So if, for example, this sponge were wet and I left it on the surface covered in plastic, it would retain water much better than it would if the plastic were not on it. Very similarly, if you did not have a lipid layer or if your lipid layer is compromised, then the water in your skin that is there naturally and is there by way of you washing your face and bathing is going to evaporate. And the problem with that, like I mentioned, is that your skin becomes vulnerable to infection, it becomes dry and uncomfortable, it's more prone to irritation and dermatitis and a number of other things. And when the skin is irritated, it is more prone to premature aging, hyperpigmentaion and acne. 

Keep the moisture barrier healthy

So just remember that the moisture barrier is part of your skin to keep it healthy, to keep it vibrant and intact and resilient and glowing and beautiful. So you don't want to mess with it too much by applying things that are too low or too high of a pH on a consistent basis. 

Skin responds best to consistent care

Now, a lot of people have asked: "Well, is it really that big of a deal, like, can I do it just once in a while?" Yes and no. I mean, you can. Some people can get away with using really, really harsh and inappropriate products every now and again, but there's just absolutely no point to it. It doesn't really matter if you do one amazing thing for your skin every year. What matters is what you do every day. So I just don't see the point. Like, why would you want to apply something like lemon juice once or twice when:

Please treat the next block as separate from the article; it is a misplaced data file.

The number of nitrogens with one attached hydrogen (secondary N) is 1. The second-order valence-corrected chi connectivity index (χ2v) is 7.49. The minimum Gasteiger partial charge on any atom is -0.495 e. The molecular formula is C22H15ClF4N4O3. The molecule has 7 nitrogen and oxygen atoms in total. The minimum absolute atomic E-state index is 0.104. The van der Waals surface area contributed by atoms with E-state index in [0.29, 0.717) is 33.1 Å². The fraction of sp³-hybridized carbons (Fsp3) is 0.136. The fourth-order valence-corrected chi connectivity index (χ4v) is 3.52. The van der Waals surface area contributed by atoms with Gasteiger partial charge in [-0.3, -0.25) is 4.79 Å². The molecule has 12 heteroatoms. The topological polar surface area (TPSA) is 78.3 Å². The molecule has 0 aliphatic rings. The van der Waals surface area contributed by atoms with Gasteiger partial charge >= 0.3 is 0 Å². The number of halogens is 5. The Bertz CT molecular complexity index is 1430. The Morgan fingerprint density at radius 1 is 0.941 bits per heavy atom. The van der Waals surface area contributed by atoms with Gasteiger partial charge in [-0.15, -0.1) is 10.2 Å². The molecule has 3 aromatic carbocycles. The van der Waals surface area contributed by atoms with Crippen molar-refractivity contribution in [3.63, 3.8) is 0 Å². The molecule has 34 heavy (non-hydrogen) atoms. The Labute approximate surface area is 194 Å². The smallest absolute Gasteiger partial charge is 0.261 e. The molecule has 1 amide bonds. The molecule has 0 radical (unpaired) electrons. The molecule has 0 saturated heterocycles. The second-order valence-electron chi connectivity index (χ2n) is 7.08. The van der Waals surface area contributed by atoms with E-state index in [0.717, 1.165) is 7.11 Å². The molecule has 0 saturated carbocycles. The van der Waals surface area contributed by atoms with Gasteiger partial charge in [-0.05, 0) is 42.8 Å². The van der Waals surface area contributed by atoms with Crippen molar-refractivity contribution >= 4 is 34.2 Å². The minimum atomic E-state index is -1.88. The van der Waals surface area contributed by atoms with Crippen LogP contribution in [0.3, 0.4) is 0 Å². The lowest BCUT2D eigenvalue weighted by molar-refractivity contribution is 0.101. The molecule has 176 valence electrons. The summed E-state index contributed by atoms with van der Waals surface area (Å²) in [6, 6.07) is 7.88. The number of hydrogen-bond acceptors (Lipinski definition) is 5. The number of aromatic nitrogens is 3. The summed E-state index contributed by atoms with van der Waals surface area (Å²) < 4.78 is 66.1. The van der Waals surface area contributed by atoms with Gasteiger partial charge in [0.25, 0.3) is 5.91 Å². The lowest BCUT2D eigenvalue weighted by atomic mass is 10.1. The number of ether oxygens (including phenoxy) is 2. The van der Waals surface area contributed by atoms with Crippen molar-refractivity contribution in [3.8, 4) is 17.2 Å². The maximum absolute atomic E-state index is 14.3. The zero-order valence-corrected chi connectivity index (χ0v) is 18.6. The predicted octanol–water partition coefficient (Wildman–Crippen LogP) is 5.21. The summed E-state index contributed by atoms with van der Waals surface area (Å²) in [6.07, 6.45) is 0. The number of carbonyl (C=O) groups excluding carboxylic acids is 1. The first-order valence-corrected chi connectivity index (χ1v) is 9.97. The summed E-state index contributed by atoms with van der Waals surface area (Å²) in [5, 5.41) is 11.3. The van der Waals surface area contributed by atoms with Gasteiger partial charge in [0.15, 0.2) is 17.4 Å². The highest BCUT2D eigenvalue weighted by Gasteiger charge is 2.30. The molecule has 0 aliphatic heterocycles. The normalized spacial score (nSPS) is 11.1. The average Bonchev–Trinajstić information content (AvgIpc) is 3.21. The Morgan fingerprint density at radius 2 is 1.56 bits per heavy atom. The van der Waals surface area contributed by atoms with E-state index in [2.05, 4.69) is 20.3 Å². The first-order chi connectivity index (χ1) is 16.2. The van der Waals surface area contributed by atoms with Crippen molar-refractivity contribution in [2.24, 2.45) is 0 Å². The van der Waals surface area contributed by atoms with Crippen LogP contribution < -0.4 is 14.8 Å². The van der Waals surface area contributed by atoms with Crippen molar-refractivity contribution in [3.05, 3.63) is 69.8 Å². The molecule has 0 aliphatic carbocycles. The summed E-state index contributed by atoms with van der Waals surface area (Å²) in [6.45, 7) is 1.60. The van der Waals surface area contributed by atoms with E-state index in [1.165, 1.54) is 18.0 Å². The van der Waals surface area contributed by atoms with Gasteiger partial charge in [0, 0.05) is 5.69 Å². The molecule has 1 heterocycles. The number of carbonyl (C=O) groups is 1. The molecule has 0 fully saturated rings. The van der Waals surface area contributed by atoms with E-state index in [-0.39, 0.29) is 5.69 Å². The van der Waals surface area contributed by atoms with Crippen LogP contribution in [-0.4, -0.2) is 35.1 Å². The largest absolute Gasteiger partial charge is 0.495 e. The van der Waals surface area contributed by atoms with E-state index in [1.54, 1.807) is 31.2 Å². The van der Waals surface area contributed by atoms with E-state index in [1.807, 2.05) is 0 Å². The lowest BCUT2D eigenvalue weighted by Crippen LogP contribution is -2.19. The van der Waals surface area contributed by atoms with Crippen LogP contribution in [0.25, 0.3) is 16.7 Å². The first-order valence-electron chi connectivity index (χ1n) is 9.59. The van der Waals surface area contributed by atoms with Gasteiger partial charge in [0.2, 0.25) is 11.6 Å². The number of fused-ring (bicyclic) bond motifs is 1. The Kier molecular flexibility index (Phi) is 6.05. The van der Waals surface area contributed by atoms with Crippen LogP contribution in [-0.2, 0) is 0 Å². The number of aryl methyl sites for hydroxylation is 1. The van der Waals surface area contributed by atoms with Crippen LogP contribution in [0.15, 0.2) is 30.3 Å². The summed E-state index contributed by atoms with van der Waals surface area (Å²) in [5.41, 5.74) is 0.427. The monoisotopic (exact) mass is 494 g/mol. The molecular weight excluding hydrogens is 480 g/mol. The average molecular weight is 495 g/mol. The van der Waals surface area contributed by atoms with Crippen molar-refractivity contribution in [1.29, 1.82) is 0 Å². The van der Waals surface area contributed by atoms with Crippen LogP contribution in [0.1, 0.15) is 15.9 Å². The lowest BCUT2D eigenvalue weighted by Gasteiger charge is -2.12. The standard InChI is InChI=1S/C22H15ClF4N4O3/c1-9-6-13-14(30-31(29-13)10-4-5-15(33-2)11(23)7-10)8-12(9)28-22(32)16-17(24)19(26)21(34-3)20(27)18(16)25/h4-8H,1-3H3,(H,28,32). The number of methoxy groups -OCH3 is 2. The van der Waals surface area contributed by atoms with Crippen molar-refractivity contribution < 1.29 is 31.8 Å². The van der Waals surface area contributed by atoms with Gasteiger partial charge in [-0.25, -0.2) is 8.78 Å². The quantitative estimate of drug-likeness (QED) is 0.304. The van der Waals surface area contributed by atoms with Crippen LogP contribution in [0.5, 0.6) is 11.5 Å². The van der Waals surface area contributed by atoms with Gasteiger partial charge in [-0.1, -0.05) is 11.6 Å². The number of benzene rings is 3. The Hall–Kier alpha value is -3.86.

• It doesn't make a big difference if you only do it a couple of times. 
  • If you do it consistently, it's going to damage your skin. It's going to damage the functionality of your skin fundamentally, but also, it will damage the aesthetic appeal of your skin. 

Alcohol and strong detergents

This moisture barrier is also part of the reason why you don't want to be using overly harsh products like alcohol and strong detergents on your skin, because, just like with pH, strong solvent products and harsh detergents can strip the lipid layer. This is what you hear when you hear about products that strip the oils from the skin or strip the moisture barrier from the skin and they're also a problem for that same reason. You need to keep your moisture barrier intact, so that your skin is healthy and resilient. 

So, overall, you just want to make sure that you are consistently caring for your skin using products that are appropriate for your skin's pH and gentle enough to not interfere with its natural function. I hope that gives you a better idea of how the skin functions with pH. If you have any questions let me know.  If you have any more suggestions for future articles, please do leave them in the comments. I'm keeping a running list and I will try to get through them as quickly as I can. Otherwise, I really hope that you all have a wonderful day. Thank you so much! Bye.